Venture Capital Funding is Drying Up—and Why that’s a Good Thing for Many Startups

The venture capital funding firehose that has sprayed money at technology startups over the last few years is drying up. To cite just one example, on May 12, behemoth VC investor SoftBank announced that it was cutting its planned startup investments 50-75% through next March. They are by no means alone in tightening their belt.

Accordingly, startups can no longer rely on the free flow of capital to fund operations and fuel growth. And for many startups, that’s a good thing.

In my experience providing legal counsel to technology startups and entrepreneurs, I’ve seen a marked rise in companies becoming overly reliant on fresh capital to survive. During this easy-money cycle, it’s almost as if many companies decided that their business model was to continually raise more money. And VCs were happy to oblige.

The problem, of course, is that when there is so great a focus on fundraising, too little attention is spent on “old-fashioned” things like building a product people want, acquiring customers, and generating a profit.

These things are becoming an urgent priority now, but for many, it will be too little, too late. 

For many companies who are quickly burning through cash, the smarter move would have been raising less venture capital, or none at all.

Here are some of the reasons why startups should exercise caution when determining whether to raise venture capital.

Raising Capital isn’t a Proxy for “Success”

It’s not surprising that many startup founders equate raising cash with achieving success. For one, it’s a form of validation (“we’ve made it!”) when an investor makes a big bet on a company. In addition, raising a large venture round makes for a juicy headline. As many companies are learning today, it’s a fleeting rush. 

VCs Have Their Own Objectives

The venture capital business model is to make 100 bets and hope 5 to 10 of them pay out. And by “pay out” I mean a $100 million+ exit or IPO. That means they’re going to push the companies they invest in to grow like crazy—even if a slower march toward profitability would help ensure the long-term viability of the business. In a sense, every startup that a VC invests in is, from the VC’s point of view, a chip on the roulette table. 

Startups that Raise Venture Capital Funding Fail to Learn Business Fundamentals

Because VCs push startups so hard for revenue and growth, company leaders often ignore timeless business fundamentals. They spend too much and focus too little on profitability—investing two dollars to make one.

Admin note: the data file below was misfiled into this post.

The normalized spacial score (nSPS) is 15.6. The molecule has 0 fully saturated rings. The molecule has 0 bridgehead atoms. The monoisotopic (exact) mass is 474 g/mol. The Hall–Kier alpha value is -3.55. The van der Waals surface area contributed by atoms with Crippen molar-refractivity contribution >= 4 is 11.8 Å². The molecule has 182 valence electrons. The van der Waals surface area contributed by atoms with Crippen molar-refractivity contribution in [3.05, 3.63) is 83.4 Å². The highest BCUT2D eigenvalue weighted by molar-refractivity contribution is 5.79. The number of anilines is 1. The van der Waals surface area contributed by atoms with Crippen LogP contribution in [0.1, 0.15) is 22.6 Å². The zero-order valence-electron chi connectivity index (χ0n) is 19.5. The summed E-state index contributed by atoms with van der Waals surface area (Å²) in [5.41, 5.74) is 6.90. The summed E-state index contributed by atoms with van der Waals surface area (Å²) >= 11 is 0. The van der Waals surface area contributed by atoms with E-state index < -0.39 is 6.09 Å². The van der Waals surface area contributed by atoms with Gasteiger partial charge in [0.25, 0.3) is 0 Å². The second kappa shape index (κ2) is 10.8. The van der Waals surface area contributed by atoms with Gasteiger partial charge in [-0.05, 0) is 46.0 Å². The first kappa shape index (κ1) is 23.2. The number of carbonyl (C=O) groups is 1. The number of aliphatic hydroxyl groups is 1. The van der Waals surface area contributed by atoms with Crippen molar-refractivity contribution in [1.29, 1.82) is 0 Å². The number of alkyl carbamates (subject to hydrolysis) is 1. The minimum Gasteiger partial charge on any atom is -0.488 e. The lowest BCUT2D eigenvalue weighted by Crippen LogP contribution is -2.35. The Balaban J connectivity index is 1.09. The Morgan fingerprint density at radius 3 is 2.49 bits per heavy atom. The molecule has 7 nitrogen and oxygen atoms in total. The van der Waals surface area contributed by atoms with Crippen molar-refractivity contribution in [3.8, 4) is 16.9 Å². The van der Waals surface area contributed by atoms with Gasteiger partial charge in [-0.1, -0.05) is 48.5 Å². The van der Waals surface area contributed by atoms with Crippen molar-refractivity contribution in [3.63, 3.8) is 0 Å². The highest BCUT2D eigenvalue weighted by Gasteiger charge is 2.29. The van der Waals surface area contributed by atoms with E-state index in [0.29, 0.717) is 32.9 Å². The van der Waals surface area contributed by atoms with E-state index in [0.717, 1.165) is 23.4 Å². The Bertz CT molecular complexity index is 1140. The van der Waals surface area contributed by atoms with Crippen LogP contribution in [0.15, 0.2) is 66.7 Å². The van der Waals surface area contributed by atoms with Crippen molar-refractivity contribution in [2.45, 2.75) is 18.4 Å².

Raising Venture Capital Funding Leads to Dilution

The math is simple: The more venture capital a company raises, the more equity the founder relinquishes to investors. The counterargument is that while raising capital may shrink the founder’s slice, it will be a slice of a larger pie, but it doesn’t always work out that way. Just ask all the companies out there who raised massive capital over the last couple of years, only to see their valuations get cut by 50% or more over the last six months.

You Can Succeed Without (or at Least, with Less) Venture Capital Funding

Sure, it would be great to be the next “unicorn.” But they’re called that for a reason. And for every unicorn, there are countless startups with lots of potential who flamed out in search of hyper-growth. We just don’t hear about the losers nearly as much, because “survivorship bias” leads us to focus on the winners.

The truth is that you can still build a great company without raising, or raising less, venture capital. There are plenty of companies, such as MailChimp, Basecamp, Shopify, and Canva, who didn’t rely on venture capital to grow. In some cases (e.g., Basecamp), they remain entirely bootstrapped. In others (e.g. Canva), they wait to raise capital until their business model is proven, which leads to much less dilution for the founder.

The big lesson here is not to avoid venture capital at all costs—it’s to avoid designing your business around the need to raise capital. Focus instead on:

  • Building a product that addresses a customer’s need
  • Generating not just revenue but also profit
  • Developing skills a founder needs to lead and grow a team

With discipline and ingenuity, founders can start and grow virtually any business, including a tech-enabled one, without raising venture capital. And if a business does need an injection of cash? An old-fashioned loan may be an option—often a good one. A loan can serve as a forcing function to generate the cash flow needed to build a sustainable business.

There’s no single playbook for entrepreneurship. This means, despite what you may have been led to believe, that venture capital is not an essential ingredient for business success.